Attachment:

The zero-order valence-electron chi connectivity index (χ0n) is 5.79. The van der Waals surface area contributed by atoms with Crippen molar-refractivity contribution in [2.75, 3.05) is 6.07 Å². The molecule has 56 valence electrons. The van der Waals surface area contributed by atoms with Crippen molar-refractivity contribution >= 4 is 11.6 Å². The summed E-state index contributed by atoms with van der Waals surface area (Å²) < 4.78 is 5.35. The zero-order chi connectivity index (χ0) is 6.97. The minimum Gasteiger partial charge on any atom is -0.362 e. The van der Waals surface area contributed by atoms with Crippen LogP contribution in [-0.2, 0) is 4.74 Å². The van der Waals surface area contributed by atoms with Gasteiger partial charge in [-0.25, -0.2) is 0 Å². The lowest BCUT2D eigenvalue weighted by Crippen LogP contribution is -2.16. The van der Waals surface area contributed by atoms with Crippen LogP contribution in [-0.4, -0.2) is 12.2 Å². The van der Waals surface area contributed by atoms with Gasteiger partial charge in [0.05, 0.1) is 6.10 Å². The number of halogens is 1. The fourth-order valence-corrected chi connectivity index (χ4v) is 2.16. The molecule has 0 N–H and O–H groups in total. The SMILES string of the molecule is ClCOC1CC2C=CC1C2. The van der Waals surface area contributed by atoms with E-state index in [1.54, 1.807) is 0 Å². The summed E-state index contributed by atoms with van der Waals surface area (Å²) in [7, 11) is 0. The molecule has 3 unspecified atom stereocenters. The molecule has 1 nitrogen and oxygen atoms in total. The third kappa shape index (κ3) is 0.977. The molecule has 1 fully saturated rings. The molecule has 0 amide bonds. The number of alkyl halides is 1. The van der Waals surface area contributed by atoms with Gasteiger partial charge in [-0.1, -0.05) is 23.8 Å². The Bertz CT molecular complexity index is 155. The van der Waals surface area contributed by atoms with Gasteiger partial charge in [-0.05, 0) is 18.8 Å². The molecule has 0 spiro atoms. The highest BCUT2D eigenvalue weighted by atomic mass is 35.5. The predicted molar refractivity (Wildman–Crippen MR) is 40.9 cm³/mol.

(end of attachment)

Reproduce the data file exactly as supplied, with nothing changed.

The zero-order valence-electron chi connectivity index (χ0n) is 5.79. The van der Waals surface area contributed by atoms with Crippen molar-refractivity contribution in [2.75, 3.05) is 6.07 Å². The molecule has 56 valence electrons. The van der Waals surface area contributed by atoms with Crippen molar-refractivity contribution >= 4 is 11.6 Å². The summed E-state index contributed by atoms with van der Waals surface area (Å²) < 4.78 is 5.35. The zero-order chi connectivity index (χ0) is 6.97. The minimum Gasteiger partial charge on any atom is -0.362 e. The van der Waals surface area contributed by atoms with Crippen LogP contribution in [-0.2, 0) is 4.74 Å². The van der Waals surface area contributed by atoms with Gasteiger partial charge in [-0.25, -0.2) is 0 Å². The lowest BCUT2D eigenvalue weighted by Crippen LogP contribution is -2.16. The van der Waals surface area contributed by atoms with Crippen LogP contribution in [-0.4, -0.2) is 12.2 Å². The van der Waals surface area contributed by atoms with Gasteiger partial charge in [0.05, 0.1) is 6.10 Å². The number of halogens is 1. The fourth-order valence-corrected chi connectivity index (χ4v) is 2.16. The molecule has 0 N–H and O–H groups in total. The SMILES string of the molecule is ClCOC1CC2C=CC1C2. The van der Waals surface area contributed by atoms with E-state index in [1.54, 1.807) is 0 Å². The summed E-state index contributed by atoms with van der Waals surface area (Å²) in [7, 11) is 0. The molecule has 3 unspecified atom stereocenters. The molecule has 1 nitrogen and oxygen atoms in total. The third kappa shape index (κ3) is 0.977. The molecule has 1 fully saturated rings. The molecule has 0 amide bonds. The number of alkyl halides is 1. The van der Waals surface area contributed by atoms with Gasteiger partial charge in [-0.1, -0.05) is 23.8 Å². The Bertz CT molecular complexity index is 155. The van der Waals surface area contributed by atoms with Gasteiger partial charge in [-0.05, 0) is 18.8 Å². The molecule has 0 spiro atoms. The highest BCUT2D eigenvalue weighted by atomic mass is 35.5. The predicted molar refractivity (Wildman–Crippen MR) is 40.9 cm³/mol.